Wireshark Lab: UDP
In this lab, we’ll take a quick look at the UDP transport protocol. As we saw in Chapter 3
of the text, UDP is a streamlined, no-frills protocol. You may want to re-read section 3,3
in the text before doing this lab. Because UDP is simple and sweet, we’ll be able to cover
it pretty quickly in this lab. So if you’ve another appointment to run off to in 30 minutes,
no need to worry, as you should be able to finish this lab with ample time to spare.
Disable IPv6, if necessary.
Capture your own packets and answer the questions based on your captured packets.
Include screenshots whenever possible. You will lose (many) points if you do not provide
necessary screenshots. This project is quite easy. Please read the questions carefully and
make things correct in order not to unnecessarily lose points.
Start capturing packets in Wireshark and then do something that will cause your host to
send and receive several UDP packets. It’s also likely that just by doing nothing (except
capturing packets via Wireshark) you can capture some UDP segments. For example,
DNS, DHCP, and SNMP messages will be carried by UDP segments. And your host may
have several background processes that are sending and/or receiving some DNS, DHCP,
and SNMP messages.
After stopping packet capture, set your packet filter so that Wireshark only displays the
UDP packets sent and received at your host. Pick one of these UDP packets and expand
the UDP fields in the details window.
1. Select one UDP packet from your trace. From this packet, determine how many
fields there are in the UDP header. (You shouldn’t look in the textbook! Answer
these questions directly from what you observe in the packet trace.) Name these
2. By consulting the displayed information in Wireshark’s packet content field for
this packet, determine the length (in bytes) of each of the UDP header fields.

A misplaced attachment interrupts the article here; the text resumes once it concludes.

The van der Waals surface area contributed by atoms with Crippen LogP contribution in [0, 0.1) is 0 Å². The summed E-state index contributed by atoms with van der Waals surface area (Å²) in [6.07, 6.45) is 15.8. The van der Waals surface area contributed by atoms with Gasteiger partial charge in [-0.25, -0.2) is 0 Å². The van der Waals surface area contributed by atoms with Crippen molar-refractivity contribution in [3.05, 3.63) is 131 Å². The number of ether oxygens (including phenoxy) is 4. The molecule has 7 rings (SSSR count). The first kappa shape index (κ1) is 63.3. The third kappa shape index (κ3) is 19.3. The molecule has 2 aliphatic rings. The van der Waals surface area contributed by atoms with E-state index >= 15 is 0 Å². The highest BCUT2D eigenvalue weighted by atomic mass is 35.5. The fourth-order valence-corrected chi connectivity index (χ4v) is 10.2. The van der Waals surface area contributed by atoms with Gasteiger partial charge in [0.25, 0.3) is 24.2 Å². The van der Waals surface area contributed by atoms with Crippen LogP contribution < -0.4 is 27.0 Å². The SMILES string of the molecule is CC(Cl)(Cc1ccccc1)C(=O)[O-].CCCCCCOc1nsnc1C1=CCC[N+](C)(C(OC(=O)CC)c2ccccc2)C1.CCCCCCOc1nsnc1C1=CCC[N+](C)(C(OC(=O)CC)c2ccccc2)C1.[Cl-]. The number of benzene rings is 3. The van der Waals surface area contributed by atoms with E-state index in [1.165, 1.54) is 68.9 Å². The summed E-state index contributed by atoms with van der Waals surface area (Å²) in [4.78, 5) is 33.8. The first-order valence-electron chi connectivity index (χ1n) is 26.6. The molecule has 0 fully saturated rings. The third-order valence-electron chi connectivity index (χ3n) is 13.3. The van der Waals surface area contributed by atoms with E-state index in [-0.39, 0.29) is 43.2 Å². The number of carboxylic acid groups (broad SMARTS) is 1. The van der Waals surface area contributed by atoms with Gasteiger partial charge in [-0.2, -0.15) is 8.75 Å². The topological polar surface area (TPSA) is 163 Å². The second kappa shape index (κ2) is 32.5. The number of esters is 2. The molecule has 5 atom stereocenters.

3. The value in the Length field is the length of what? (You can consult the text for
this answer). Verify your claim with your captured UDP packet.
4. What is the maximum number of bytes that can be included in a UDP payload?
(Hint: the answer to this question can be determined by your answer to 2. above)
5. What is the largest possible source port number? (Hint: see the hint in 4.)
6. What is the protocol number for UDP? Give your answer in both hexadecimal and
decimal notation. To answer this question, you’ll need to look into the Protocol
field of the IP datagram containing this UDP segment (see Figure 4.13 in the text,
and the discussion of IP header fields).
7. Examine a pair of UDP packets in which your host sends the first UDP packet and
the second UDP packet is a reply to this first UDP packet. (Hint: for a second
packet to be sent in response to a first packet, the sender of the first packet should
be the destination of the second packet). Describe the relationship between the
port numbers in the two packets. (Hint: you can first find an incoming UDP
segment, i.e., with a source IP address as an outside IP address, and a destination
IP address as your host’s IP address. Then, find the corresponding outgoing UDP
segment with a source IP address as your host’s IP address and a destination IP
address as the previous outside IP address.)
Purchase answer to see full